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    ABSTRACT: Cross-sectional data suggest a strong association between low levels of physical activity and obesity. The EPIC-PANACEA (European Prospective Investigation into Cancer-Physical Activity, Nutrition, Alcohol, Cessation of Smoking, Eating out of home And obesity) project was designed to investigate the associations between physical activity and body mass index (BMI) and waist circumference based on individual data collected across nine European countries. In the European Prospective Investigation into Cancer and Nutrition (EPIC), 519 931 volunteers were recruited between 1992 and 2000, of whom 405 819 had data on main variables of interest. Height, body weight and waist circumference were measured using standardized procedures. Physical activity was assessed using a validated four-category index reflecting a self-reported usual activity during work and leisure time. The associations between physical activity and BMI and waist circumference were estimated using multilevel mixed effects linear regression models, adjusted for age, total energy intake, smoking status, alcohol consumption and educational level. A total of 125 629 men and 280 190 women with a mean age of 52.9 (s.d. 9.7) and 51.5 (s.d. 10.0) years, respectively were included. The mean BMI was 26.6 kg/m(2) (s.d. 3.6) in men and 25.0 kg/m(2) (s.d. 4.5) in women. Fifty percent of men and 30% of women were categorized as being active or moderately active. A one-category difference in the physical activity index was inversely associated with a difference of 0.18 kg/m(2) in the mean BMI (95% confidence interval, CI, 0.11, 0.24) and 1.04-cm (95% CI 0.82, 1.26) difference in waist circumference in men. The equivalent figures for women were 0.31 kg/m(2) (95% CI 0.23, 0.38) and 0.90 cm (95% CI 0.71, 1.08), respectively. Physical activity is inversely associated with both BMI and waist circumference across nine European countries. Although we cannot interpret the association causally, our results were observed in a large and diverse cohort independently from many potential confounders.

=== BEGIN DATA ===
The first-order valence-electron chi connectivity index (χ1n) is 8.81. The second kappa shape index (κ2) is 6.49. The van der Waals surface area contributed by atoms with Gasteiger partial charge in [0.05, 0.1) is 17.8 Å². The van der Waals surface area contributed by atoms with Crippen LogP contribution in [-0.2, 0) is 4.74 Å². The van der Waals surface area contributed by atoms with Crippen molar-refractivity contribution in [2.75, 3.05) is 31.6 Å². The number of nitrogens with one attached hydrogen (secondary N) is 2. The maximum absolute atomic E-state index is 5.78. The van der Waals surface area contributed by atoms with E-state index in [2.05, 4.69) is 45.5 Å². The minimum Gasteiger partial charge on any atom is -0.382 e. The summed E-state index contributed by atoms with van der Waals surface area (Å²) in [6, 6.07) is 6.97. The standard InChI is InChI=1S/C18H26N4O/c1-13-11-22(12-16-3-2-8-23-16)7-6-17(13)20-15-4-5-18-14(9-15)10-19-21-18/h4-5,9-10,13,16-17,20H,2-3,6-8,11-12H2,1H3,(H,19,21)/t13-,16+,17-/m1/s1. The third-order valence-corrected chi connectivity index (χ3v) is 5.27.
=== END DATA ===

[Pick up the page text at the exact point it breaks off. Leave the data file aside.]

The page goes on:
International journal of obesity (2005) 03/2009; 33(4):497-506. · 5.22 Impact Factor